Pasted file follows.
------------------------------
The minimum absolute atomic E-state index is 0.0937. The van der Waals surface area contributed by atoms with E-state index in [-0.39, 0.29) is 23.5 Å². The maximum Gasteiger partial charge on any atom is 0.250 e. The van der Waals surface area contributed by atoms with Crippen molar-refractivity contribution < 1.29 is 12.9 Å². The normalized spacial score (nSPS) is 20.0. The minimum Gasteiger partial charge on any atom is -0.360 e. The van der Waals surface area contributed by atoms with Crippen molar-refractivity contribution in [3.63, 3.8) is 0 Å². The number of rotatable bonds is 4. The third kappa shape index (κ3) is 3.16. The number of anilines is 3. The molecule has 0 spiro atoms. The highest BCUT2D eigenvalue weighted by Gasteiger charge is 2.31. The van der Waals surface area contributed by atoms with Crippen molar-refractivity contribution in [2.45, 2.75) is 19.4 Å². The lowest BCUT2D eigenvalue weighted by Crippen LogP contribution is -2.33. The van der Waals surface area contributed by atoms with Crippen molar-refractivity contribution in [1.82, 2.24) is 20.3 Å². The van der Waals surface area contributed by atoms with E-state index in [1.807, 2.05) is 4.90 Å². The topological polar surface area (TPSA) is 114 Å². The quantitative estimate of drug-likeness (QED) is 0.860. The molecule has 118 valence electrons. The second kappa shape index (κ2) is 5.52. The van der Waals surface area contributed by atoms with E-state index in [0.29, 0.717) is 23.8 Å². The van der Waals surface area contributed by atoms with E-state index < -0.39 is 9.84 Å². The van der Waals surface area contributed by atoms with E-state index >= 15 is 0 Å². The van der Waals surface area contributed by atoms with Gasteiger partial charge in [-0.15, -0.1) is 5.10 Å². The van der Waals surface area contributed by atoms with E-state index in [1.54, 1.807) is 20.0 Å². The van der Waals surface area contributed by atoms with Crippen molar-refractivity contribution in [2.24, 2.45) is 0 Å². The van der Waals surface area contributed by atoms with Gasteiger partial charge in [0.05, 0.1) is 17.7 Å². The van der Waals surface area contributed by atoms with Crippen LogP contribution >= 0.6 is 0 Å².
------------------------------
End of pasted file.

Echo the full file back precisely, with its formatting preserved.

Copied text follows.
The minimum absolute atomic E-state index is 0.0937. The van der Waals surface area contributed by atoms with E-state index in [-0.39, 0.29) is 23.5 Å². The maximum Gasteiger partial charge on any atom is 0.250 e. The van der Waals surface area contributed by atoms with Crippen molar-refractivity contribution < 1.29 is 12.9 Å². The normalized spacial score (nSPS) is 20.0. The minimum Gasteiger partial charge on any atom is -0.360 e. The van der Waals surface area contributed by atoms with Crippen molar-refractivity contribution in [3.63, 3.8) is 0 Å². The number of rotatable bonds is 4. The third kappa shape index (κ3) is 3.16. The number of anilines is 3. The molecule has 0 spiro atoms. The highest BCUT2D eigenvalue weighted by Gasteiger charge is 2.31. The van der Waals surface area contributed by atoms with Crippen molar-refractivity contribution in [2.45, 2.75) is 19.4 Å². The lowest BCUT2D eigenvalue weighted by Crippen LogP contribution is -2.33. The van der Waals surface area contributed by atoms with Crippen molar-refractivity contribution in [1.82, 2.24) is 20.3 Å². The van der Waals surface area contributed by atoms with E-state index in [1.807, 2.05) is 4.90 Å². The topological polar surface area (TPSA) is 114 Å². The quantitative estimate of drug-likeness (QED) is 0.860. The molecule has 118 valence electrons. The second kappa shape index (κ2) is 5.52. The van der Waals surface area contributed by atoms with E-state index in [0.29, 0.717) is 23.8 Å². The van der Waals surface area contributed by atoms with E-state index < -0.39 is 9.84 Å². The van der Waals surface area contributed by atoms with E-state index >= 15 is 0 Å². The van der Waals surface area contributed by atoms with Gasteiger partial charge in [-0.15, -0.1) is 5.10 Å². The van der Waals surface area contributed by atoms with E-state index in [1.54, 1.807) is 20.0 Å². The van der Waals surface area contributed by atoms with Crippen molar-refractivity contribution in [2.24, 2.45) is 0 Å². The van der Waals surface area contributed by atoms with Gasteiger partial charge in [0.05, 0.1) is 17.7 Å². The van der Waals surface area contributed by atoms with Crippen LogP contribution >= 0.6 is 0 Å².